Dorothy Roberts, a graduate of Yale College and Harvard Law School, documents the historical usurpation of black women’s reproductive freedom by systematic, institutionalized decisions based on a confluence of race and gender discrimination. She reviews the process that started with slave masters’ use of black women’s bodies to increase their slave holdings, to racist eugenics policies that resulted in the surreptitious sterilization of thousands of black women, to attempts to restrict the fertility of black women on the grounds that they are inflating the welfare roles.
She charges that the dominant idea of reproductive liberty is primarily concerned with the interests of white, middle-class women and is focused on the right to abortion. She points out that reproductive freedom is not only a matter of an individual woman’s right to choose, but it also is woven into a larger social context, so that economic exigencies (including access to health care, jobs, child care, medical information, and medical technology) as well as systemic racism (e.g., residential segregation which restricts access to better jobs) play a deterministic role.
Roberts points to many policy proposals holding that “the key to solving America’s social problems is to curtail Black women’s birth rates.” American society, she maintains, is still affected by thought patterns that either consciously or unconsciously imbue whites with positive characteristics (“industrious, intelligent, responsible”), while Blacks are associated with the opposite, negative qualities (“lazy, ignorant, shiftless”). In fact, a study in 1990 found that “78 percent of white Americans thought that Blacks preferred to live on welfare.” Many whites seem unaware of, or unaffected by, the fact that whites make up the greater number of welfare recipients (although the percentage of black recipients is higher). Since 1990 attitudes have not changed much. Most whites are even uncognizant of the passage in 1996 of the Personal Responsibility and Work Opportunities Reconciliation Act (PRWORA) which replaced AFDC. This Act mandates that single mothers who receive welfare find paid work; it encourages them to marry; and it limits their time on aid to a lifetime maximum of five years. Some states have even shorter time limits. PRWORA in effect treats the inability to work as a personal, moral failing and insists that women are better off with men. Thus poor black women must somehow cope with the distances they must travel from their segregated living areas to find work, the lack of child care (so that they must often pull older children out of school to help), and the bottom-of-the-barrel wages they will receive for unskilled work.
A concern for helping the Black community to escape the spiral of poverty has never been a priority. On the contrary, according to Roberts, it is “the huge cost these children impose on taxpayers.” Indeed, the general adherence to a preference for “non-government intervention” by those against “the welfare state” (or as we might say nowadays, “socialism”) gainsays the fact that “negative” liberty only benefits those who already hold money and power. The so-called “neutral” principles adopted by the courts and the government that call for leaving things as they are and letting market forces take over is not neutral at all. It rewards those with the economic positions to take advantage of opportunities to better themselves even more. The fact is that many people, because of unequal social and economic positions, are not actually free to make decisions or take choices that the government claims to be protecting by “non-interference.”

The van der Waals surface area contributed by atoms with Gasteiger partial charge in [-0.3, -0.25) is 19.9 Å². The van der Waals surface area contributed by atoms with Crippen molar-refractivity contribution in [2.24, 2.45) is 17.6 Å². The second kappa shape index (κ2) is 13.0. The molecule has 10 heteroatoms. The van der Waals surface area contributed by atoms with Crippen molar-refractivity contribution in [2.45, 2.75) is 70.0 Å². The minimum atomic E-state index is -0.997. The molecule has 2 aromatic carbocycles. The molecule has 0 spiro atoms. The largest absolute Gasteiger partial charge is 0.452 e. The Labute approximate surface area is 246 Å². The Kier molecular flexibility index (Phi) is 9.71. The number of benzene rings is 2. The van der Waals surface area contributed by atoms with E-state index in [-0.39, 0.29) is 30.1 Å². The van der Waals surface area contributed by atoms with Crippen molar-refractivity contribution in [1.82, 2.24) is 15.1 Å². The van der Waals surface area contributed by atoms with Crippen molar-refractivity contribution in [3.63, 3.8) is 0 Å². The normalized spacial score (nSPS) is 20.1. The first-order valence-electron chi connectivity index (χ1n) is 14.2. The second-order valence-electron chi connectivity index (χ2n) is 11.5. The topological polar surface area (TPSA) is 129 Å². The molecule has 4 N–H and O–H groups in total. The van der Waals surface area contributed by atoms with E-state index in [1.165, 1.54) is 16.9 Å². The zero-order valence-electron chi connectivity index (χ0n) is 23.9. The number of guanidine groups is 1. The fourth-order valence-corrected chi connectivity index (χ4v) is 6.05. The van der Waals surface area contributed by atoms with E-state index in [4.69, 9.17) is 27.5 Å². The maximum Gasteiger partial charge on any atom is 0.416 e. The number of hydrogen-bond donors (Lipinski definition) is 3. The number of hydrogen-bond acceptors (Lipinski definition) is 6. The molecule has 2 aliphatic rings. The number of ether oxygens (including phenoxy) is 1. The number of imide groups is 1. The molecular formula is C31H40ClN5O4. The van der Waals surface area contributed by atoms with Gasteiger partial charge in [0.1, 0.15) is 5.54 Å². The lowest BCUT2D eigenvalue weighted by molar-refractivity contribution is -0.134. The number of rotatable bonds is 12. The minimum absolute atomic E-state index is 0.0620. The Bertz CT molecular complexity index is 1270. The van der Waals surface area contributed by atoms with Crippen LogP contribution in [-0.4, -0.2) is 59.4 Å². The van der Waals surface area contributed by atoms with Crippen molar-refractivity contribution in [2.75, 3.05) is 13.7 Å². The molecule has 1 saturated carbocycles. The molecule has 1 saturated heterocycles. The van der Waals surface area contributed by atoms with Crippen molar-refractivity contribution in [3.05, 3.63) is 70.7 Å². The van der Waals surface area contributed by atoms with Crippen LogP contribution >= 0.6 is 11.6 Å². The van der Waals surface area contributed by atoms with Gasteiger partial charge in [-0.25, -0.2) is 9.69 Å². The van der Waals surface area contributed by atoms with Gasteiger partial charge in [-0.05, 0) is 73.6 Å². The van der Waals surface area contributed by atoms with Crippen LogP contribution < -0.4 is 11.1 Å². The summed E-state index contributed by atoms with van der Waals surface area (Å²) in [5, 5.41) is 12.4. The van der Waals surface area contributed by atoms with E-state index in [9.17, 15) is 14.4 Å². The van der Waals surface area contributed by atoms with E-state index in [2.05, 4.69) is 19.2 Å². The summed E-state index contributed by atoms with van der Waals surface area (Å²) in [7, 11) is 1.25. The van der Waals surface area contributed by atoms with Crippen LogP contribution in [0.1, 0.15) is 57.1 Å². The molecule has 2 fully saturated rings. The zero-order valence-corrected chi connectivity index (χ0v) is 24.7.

Roberts does an excellent job of detailing the violations committed toward black women over the years. I would take issue with her on the omission of two issues. One is the role black men have played in this racially-tinged misogynist drama. Although attitudes of both white men and white women are discussed, those of black men toward black women are not included. A second issue is the role of men in general in the entire reproductive dialogue. Roberts fully documents the extent to which black women are blamed. But she does not discuss the historical and societal bias toward not blaming men at all for pregnancy. Robert seeks to take blame away from black women and situate it in a socioeconomic context. While this is not an illegitimate request, what about sharing some blame with the ones who make them pregnant in the first place? And more specifically, what about the pressures upon black teenagers of both genders to have sex and/or have babies? Surely some of it has to do with peer attitudes, pressure from other teens, and perhaps even the dearth of love and companionship in their lives. These questions aren’t addressed.
Overall, however, this book is a valuable contribution to the scholarship of race, and should definitely be included as a complement to the many books on feminism that overlook the black woman’s experience. The systemic, societal problems noted with the cyclical entrenchment of poverty must be tackled, rather than focusing all of the nation’s hostility on the black women who have borne so much. As Katz and Stern write in the Winter 2008 issue of Dissent, “Black poverty and inequality, in the last analysis, are problems of national imagination and will. Surmounting them requires understanding how they work today and finding the resolve to attack their sources. The task is difficult, but, then, the stakes are very high.” Roberts has done a lot of research to help. Now it is up to us.